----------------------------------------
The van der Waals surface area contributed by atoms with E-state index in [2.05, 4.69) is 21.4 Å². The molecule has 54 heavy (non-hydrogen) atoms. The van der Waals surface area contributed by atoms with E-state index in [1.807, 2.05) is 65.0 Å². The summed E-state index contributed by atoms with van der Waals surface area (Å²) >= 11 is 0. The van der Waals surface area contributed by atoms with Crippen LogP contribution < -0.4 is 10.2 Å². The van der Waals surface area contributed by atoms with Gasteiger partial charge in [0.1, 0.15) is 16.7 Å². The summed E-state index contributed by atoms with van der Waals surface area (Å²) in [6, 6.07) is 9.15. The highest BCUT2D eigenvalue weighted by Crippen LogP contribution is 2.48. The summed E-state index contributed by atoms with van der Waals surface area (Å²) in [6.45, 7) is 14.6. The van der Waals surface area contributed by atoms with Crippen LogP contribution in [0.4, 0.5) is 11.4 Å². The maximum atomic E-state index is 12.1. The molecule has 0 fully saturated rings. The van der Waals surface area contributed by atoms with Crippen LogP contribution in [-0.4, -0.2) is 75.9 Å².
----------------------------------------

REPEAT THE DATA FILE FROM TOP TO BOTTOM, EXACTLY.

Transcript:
The van der Waals surface area contributed by atoms with E-state index in [2.05, 4.69) is 21.4 Å². The molecule has 54 heavy (non-hydrogen) atoms. The van der Waals surface area contributed by atoms with E-state index in [1.807, 2.05) is 65.0 Å². The summed E-state index contributed by atoms with van der Waals surface area (Å²) >= 11 is 0. The van der Waals surface area contributed by atoms with Crippen LogP contribution < -0.4 is 10.2 Å². The van der Waals surface area contributed by atoms with Gasteiger partial charge in [0.1, 0.15) is 16.7 Å². The summed E-state index contributed by atoms with van der Waals surface area (Å²) in [6, 6.07) is 9.15. The highest BCUT2D eigenvalue weighted by Crippen LogP contribution is 2.48. The summed E-state index contributed by atoms with van der Waals surface area (Å²) in [6.45, 7) is 14.6. The van der Waals surface area contributed by atoms with Crippen LogP contribution in [0.4, 0.5) is 11.4 Å². The maximum atomic E-state index is 12.1. The molecule has 0 fully saturated rings. The van der Waals surface area contributed by atoms with Crippen LogP contribution in [-0.4, -0.2) is 75.9 Å².